Dr Beatriz Pena-Molino (ACE CRC) - reposted from Sciblogs
Location: 65.395795°S, 142.682921°E
Sea State: Calm
If you have been following this voyage for the last fortnight then you may well be wondering “what is a polynya?”
Polynya is a Russian word used to describe areas of open water surrounded by ice. They occur both in the Arctic and Antarctic oceans and they are often found around the coast. These were once believed to be rare, but are now known to exist all around the Antarctic continent.
How do we know this? The answer is up there, in the sky. With the help of satellite images, our ability to say when and where polynyas occur has increased enormously. So, unlike early Antarctic explorers, we now have the assistance of daily satellite images like the in this blog post to help guide the RV Tangaroa. The only problem is that clouds can sometimes mask the underlying water.
But why do we care so much about polynyas?
During the winter it is not uncommon for temperatures to go down to -40 °C around Antarctica. When this cold air is blown over the frozen surface of the ocean, the sea ice insulates the water below from these extreme temperatures. However, in certain parts of the coast, some very strong “katabatic” winds blow from the land towards the ocean and push the ice away from the coast, creating the open patches of water we call polynyas.
Once the polynya has been created, the water is no longer protected by the ice and is exposed to the extreme Antarctic air temperatures. The surface waters freeze and form more sea ice, but the katabatic winds blow the ice away from the coast, allowing yet more sea ice to form. In this way the polynya becomes a very effective sea ice factory.
Sea ice formation not only shapes the upper part of the ocean around the Antarctic continent, but also affects the characteristics of the water below.
As sea ice forms, the salt crystals dissolved in the water are left behind, increasing the salinity of the surrounding water. As a result the water in the polynya is now much denser than the surrounding water and called High Salinity Shelf Water. This dense water sinks to the bottom, eventually forming Antarctic Bottom Water (see future blog posts).
Even though polynyas are a very persistent feature throughout the Antarctic coastline, they are rather delicate. Changes in the wind and distribution of ice can effectively shut down these ice factories. An example of this was the calving of the Mertz Glacier in 2010. Since the breaking of the Mertz Glacier Tongue, the former Mertz Polynya area has been covered by some very thick ice – making it very difficult for us to get in on the ship in the last couple of years.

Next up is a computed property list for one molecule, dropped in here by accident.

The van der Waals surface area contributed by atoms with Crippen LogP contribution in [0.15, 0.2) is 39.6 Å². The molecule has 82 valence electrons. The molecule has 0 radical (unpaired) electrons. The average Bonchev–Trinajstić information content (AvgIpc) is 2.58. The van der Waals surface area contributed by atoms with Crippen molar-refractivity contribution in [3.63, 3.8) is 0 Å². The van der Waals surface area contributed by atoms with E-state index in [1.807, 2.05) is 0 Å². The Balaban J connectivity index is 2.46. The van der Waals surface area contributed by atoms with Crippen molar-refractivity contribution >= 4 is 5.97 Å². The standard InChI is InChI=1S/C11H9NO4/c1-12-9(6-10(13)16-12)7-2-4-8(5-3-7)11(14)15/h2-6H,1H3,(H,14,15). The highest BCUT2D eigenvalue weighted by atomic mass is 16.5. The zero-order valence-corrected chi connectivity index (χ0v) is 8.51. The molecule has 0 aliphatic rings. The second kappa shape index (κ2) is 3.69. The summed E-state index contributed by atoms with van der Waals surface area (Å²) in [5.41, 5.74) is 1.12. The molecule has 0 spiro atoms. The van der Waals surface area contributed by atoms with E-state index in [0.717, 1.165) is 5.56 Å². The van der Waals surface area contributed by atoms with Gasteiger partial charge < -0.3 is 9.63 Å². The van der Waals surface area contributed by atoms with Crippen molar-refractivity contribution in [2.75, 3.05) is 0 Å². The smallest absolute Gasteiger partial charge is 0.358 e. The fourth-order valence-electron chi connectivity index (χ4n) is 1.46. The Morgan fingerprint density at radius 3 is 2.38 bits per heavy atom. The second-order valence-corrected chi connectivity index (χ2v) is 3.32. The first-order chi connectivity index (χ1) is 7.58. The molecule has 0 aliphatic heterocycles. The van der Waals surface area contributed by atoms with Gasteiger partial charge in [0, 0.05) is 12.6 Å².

While satellite measurements show us the location of the polynyas around Antarctica, sea-going oceanographers still need to get in and physically measure them to understand why they occur. We need to measure temperature, salinity and current speed and direction using a CTD and ADCP (see blog post 5: The Oceanography Team). This will provide some very valuable information about the current state of the polynyas around the Mertz glacier.
But we are here in summer and most of the “action” happens during the winter time, when the temperatures are the coldest and the Antarctic coastline is virtually inaccessible. This means that for us to measure this part of the ocean even when we can’t actually get there, moored instruments are the solution. These instruments are anchored to the bottom of the ocean and left for a year or two to record what is happening in the polynya. We still hope to retrieve a series of moorings that have been deployed in the region for the last couple of years, to download this important data.
See other posts in this series on the Mertz Polynya blog homepage.